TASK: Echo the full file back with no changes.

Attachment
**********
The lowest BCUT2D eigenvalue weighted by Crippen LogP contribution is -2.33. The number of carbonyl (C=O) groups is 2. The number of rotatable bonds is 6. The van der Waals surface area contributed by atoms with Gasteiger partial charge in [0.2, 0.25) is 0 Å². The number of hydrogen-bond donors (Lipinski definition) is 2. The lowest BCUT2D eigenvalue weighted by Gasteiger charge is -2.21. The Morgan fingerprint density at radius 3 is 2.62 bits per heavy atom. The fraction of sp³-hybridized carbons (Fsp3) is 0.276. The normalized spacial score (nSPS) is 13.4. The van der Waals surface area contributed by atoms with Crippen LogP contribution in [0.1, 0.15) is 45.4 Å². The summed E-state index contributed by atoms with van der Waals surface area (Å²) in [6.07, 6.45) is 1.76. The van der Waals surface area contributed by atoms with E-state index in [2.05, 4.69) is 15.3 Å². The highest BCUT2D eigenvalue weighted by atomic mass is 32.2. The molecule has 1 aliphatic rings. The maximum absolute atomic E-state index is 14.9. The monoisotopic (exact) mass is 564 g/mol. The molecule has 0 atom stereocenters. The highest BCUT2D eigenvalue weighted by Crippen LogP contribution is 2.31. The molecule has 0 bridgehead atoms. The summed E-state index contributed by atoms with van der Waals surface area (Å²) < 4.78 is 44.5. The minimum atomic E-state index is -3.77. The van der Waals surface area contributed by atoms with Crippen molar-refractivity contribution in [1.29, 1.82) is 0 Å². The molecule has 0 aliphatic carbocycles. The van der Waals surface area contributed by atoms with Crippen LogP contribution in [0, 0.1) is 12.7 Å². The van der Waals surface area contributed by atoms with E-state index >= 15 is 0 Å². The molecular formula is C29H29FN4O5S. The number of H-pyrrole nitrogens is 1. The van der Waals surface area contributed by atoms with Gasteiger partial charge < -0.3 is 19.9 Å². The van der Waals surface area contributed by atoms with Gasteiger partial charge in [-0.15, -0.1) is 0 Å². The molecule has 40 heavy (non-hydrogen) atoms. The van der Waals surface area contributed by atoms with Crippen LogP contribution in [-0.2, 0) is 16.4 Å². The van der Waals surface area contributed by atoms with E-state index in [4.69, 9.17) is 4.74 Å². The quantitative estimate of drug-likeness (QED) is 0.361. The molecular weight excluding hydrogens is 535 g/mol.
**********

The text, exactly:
The lowest BCUT2D eigenvalue weighted by Crippen LogP contribution is -2.33. The number of carbonyl (C=O) groups is 2. The number of rotatable bonds is 6. The van der Waals surface area contributed by atoms with Gasteiger partial charge in [0.2, 0.25) is 0 Å². The number of hydrogen-bond donors (Lipinski definition) is 2. The lowest BCUT2D eigenvalue weighted by Gasteiger charge is -2.21. The Morgan fingerprint density at radius 3 is 2.62 bits per heavy atom. The fraction of sp³-hybridized carbons (Fsp3) is 0.276. The normalized spacial score (nSPS) is 13.4. The van der Waals surface area contributed by atoms with Crippen LogP contribution in [0.1, 0.15) is 45.4 Å². The summed E-state index contributed by atoms with van der Waals surface area (Å²) in [6.07, 6.45) is 1.76. The van der Waals surface area contributed by atoms with E-state index in [2.05, 4.69) is 15.3 Å². The highest BCUT2D eigenvalue weighted by atomic mass is 32.2. The molecule has 1 aliphatic rings. The maximum absolute atomic E-state index is 14.9. The monoisotopic (exact) mass is 564 g/mol. The molecule has 0 atom stereocenters. The highest BCUT2D eigenvalue weighted by Crippen LogP contribution is 2.31. The molecule has 0 bridgehead atoms. The summed E-state index contributed by atoms with van der Waals surface area (Å²) < 4.78 is 44.5. The minimum atomic E-state index is -3.77. The van der Waals surface area contributed by atoms with Crippen molar-refractivity contribution in [1.29, 1.82) is 0 Å². The molecule has 0 aliphatic carbocycles. The van der Waals surface area contributed by atoms with Crippen LogP contribution in [0, 0.1) is 12.7 Å². The van der Waals surface area contributed by atoms with E-state index >= 15 is 0 Å². The molecular formula is C29H29FN4O5S. The number of H-pyrrole nitrogens is 1. The van der Waals surface area contributed by atoms with Gasteiger partial charge < -0.3 is 19.9 Å². The van der Waals surface area contributed by atoms with Gasteiger partial charge in [-0.15, -0.1) is 0 Å². The molecule has 40 heavy (non-hydrogen) atoms. The van der Waals surface area contributed by atoms with Crippen LogP contribution in [-0.2, 0) is 16.4 Å². The van der Waals surface area contributed by atoms with E-state index in [4.69, 9.17) is 4.74 Å². The quantitative estimate of drug-likeness (QED) is 0.361. The molecular weight excluding hydrogens is 535 g/mol.